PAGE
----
Reflection on Snake Game

You can find this project here

During the snake game project, I have used a few programming techniques introduced in the bouncing ball animation as well as some new ones. Here is a list of the new techniques shown during this project:

  • Methods of objects
  • helper vs control functions
  • taking key press inputs
  • taking touchscreen inputs

When creating an object, it can have properties and methods. Properties are values and methods are functions of the object. These can be called using ObjectName.Property or ObjectName.Method() and are useful for encapsulating values.

function create_snake() {
    var new_snek = {
        colour: generate_hex(),
        x: grid * 2,
        y: grid * 2,
        dx: grid,
        dy: 0,
        cells: [],
        max_cells: 4,
        move_left: function () {
            if (this.dx === 0) {
                this.dx = - grid;
                this.dy = 0;
            }
        },
        move_right: function () {
            if (this.dx === 0) {
                snake.dx = grid;
                snake.dy = 0;
            }
        },
        move_up: function () {
            if (this.dy === 0) {
                snake.dy = -grid;
                snake.dx = 0;
            }
        },
        move_down: function () {
            if (this.dy === 0) {
                snake.dy = grid;
                snake.dx = 0;
            }
        }

    }
    return new_snek
}

In this function, I create and return an object called new_snek. It has the properties:

  • colour – stores the randomly generated colour of the snake. This is used to draw the snake in the same colour every time the position of the snake is updated on-screen.
  • x – stores the current x co-ordinate of the snake’s head.
  • y – stores the current y co-ordinate of the snake’s head.
  • dx – stores if the snake is moving along the x axis and if it is moving in a positive or negative direction.
  • dy – stores if the snake is moving along the y axis¬†and if it is moving in a positive or negative direction.
  • cells – is an array that holds information about each segment of the snake’s body. Each time the snake consumes an apple, a new cell is added to the array.
  • max_cells – stores the maximum number of cells the snake can have. When the snake reaches this point, each time it eats an apple it loses a cell to keep it’s size consistent.

To allow my snakes and apples to have random colours, I directly copied my generate_hex function from the bouncing ball animation. I chose to have random snake colours as I felt it would be easier for players to determined that they died and are starting over once more with a new snake. I made the apples random colours to keep things visually interesting.

The object new_snek also has the following methods:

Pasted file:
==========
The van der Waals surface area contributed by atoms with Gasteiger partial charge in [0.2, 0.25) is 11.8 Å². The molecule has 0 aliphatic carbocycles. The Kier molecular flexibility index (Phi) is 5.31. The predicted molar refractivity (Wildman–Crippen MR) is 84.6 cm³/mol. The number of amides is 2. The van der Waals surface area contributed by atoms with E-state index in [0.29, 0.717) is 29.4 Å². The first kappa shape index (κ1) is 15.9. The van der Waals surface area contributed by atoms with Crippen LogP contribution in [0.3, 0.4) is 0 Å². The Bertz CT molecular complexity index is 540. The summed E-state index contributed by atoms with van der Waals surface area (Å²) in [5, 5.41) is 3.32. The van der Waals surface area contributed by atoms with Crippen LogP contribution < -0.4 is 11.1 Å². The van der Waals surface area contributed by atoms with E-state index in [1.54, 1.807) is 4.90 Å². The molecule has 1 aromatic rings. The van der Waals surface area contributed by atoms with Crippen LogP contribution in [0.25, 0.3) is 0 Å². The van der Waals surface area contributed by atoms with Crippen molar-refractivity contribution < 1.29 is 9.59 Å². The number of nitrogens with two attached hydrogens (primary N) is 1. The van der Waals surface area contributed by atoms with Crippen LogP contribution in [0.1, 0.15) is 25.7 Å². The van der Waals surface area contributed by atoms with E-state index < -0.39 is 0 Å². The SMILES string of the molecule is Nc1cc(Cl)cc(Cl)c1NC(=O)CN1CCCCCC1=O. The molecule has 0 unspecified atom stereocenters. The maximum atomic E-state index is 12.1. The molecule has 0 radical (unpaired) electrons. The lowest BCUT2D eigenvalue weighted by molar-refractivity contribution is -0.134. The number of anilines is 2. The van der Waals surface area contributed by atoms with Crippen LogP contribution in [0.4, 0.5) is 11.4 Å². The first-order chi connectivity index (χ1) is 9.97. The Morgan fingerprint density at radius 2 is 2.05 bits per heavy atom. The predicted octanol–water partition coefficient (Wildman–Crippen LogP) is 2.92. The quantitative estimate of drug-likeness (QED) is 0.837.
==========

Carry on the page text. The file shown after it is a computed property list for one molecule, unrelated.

• move_left
  • move_right
  • move_up
  • move_down

These methods allow you to directly move the snake object in 4 different directions as long as you weren’t previously moving along the same axis. These are called by event listeners that are detecting arrow/WASD key presses or touch inputs.

function add_listeners() {
    var start_x, start_y, distance_x, distance_y;

    document.addEventListener("keydown", function (e) {
        //left (A) 65 | right (D) 68 | up (W) 87 | down (S) 83
        if (e.keyCode == 65 || e.keyCode == 37) {
            snake.move_left();
        } else if (e.keyCode == 68 || e.keyCode == 39) {
            snake.move_right();
        } else if (e.keyCode == 87 || e.keyCode == 38) {
            snake.move_up();
        } else if (e.keyCode == 83 || e.keyCode == 40) {
            snake.move_down();
        }
    })
    document.addEventListener("touchstart", function (e) {
        var touch = e.changedTouches[0];
        start_x = Math.round(touch.clientX);
        start_y = Math.round(touch.clientY);
        e.preventDefault();
    }, { passive: false });
    document.addEventListener("touchmove", function (e) {

        e.preventDefault();
    }, { passive: false });
    document.addEventListener("touchend", function (e) {
        var touch = e.changedTouches[0];
        distance_x = Math.round(touch.clientX) - start_x;
        distance_y = Math.round(touch.clientY) - start_y;
        if (Math.abs(distance_x) > Math.abs(distance_y)) {
            if (distance_x > 0) {
                snake.move_right();
            } else if (distance_x < 0) {
                snake.move_left();
            }
        } else {
            if (distance_y > 0) {
                snake.move_down();
            } else if (distance_y < 0) {
                snake.move_up();
            }
        }
        e.preventDefault();
    }, { passive: false });
}

I use the OR || operator to allow the user to control the snake using WASD or the arrow keys at any time depending on their personal preference. This gave my game additional flexibility as some players would default to WASD while others find the arrow keys easier to use.

By calculating the distance between the beginning and end of a touch event, I can determine which direction the player swiped in. This allows me to then call the appropriate move property of the snake using nested if statements.

The key techniques that I learnt during this project were how to detect key presses and touch input. I can use these in future web-based game projects to ensure that the game is playable across multiple platforms. I found creating objects without using a class an unusual experience, as the way I learnt OOP was using a stricter language where to create an object you had to have created a class.